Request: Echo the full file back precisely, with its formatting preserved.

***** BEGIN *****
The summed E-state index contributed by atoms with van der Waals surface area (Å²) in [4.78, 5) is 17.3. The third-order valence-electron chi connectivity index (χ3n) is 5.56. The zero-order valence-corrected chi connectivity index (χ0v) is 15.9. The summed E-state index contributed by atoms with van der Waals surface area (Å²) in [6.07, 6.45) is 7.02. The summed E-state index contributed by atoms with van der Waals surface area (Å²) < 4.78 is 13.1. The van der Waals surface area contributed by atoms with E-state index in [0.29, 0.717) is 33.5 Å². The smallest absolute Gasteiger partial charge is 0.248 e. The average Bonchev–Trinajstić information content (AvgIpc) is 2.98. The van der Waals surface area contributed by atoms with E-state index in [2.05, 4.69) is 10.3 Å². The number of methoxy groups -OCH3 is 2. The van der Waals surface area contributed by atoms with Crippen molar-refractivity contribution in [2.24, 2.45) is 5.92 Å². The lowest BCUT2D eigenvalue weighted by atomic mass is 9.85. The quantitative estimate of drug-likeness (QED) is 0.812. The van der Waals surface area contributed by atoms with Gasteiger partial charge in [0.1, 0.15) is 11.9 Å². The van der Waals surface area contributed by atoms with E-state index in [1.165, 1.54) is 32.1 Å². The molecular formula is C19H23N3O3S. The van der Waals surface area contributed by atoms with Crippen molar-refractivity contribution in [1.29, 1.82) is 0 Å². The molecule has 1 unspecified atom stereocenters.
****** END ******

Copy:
The summed E-state index contributed by atoms with van der Waals surface area (Å²) in [4.78, 5) is 17.3. The third-order valence-electron chi connectivity index (χ3n) is 5.56. The zero-order valence-corrected chi connectivity index (χ0v) is 15.9. The summed E-state index contributed by atoms with van der Waals surface area (Å²) in [6.07, 6.45) is 7.02. The summed E-state index contributed by atoms with van der Waals surface area (Å²) < 4.78 is 13.1. The van der Waals surface area contributed by atoms with E-state index in [0.29, 0.717) is 33.5 Å². The smallest absolute Gasteiger partial charge is 0.248 e. The average Bonchev–Trinajstić information content (AvgIpc) is 2.98. The van der Waals surface area contributed by atoms with E-state index in [2.05, 4.69) is 10.3 Å². The number of methoxy groups -OCH3 is 2. The van der Waals surface area contributed by atoms with Crippen molar-refractivity contribution in [2.24, 2.45) is 5.92 Å². The lowest BCUT2D eigenvalue weighted by atomic mass is 9.85. The quantitative estimate of drug-likeness (QED) is 0.812. The van der Waals surface area contributed by atoms with Gasteiger partial charge in [0.1, 0.15) is 11.9 Å². The van der Waals surface area contributed by atoms with E-state index in [1.165, 1.54) is 32.1 Å². The molecular formula is C19H23N3O3S. The van der Waals surface area contributed by atoms with Crippen molar-refractivity contribution in [1.29, 1.82) is 0 Å². The molecule has 1 unspecified atom stereocenters.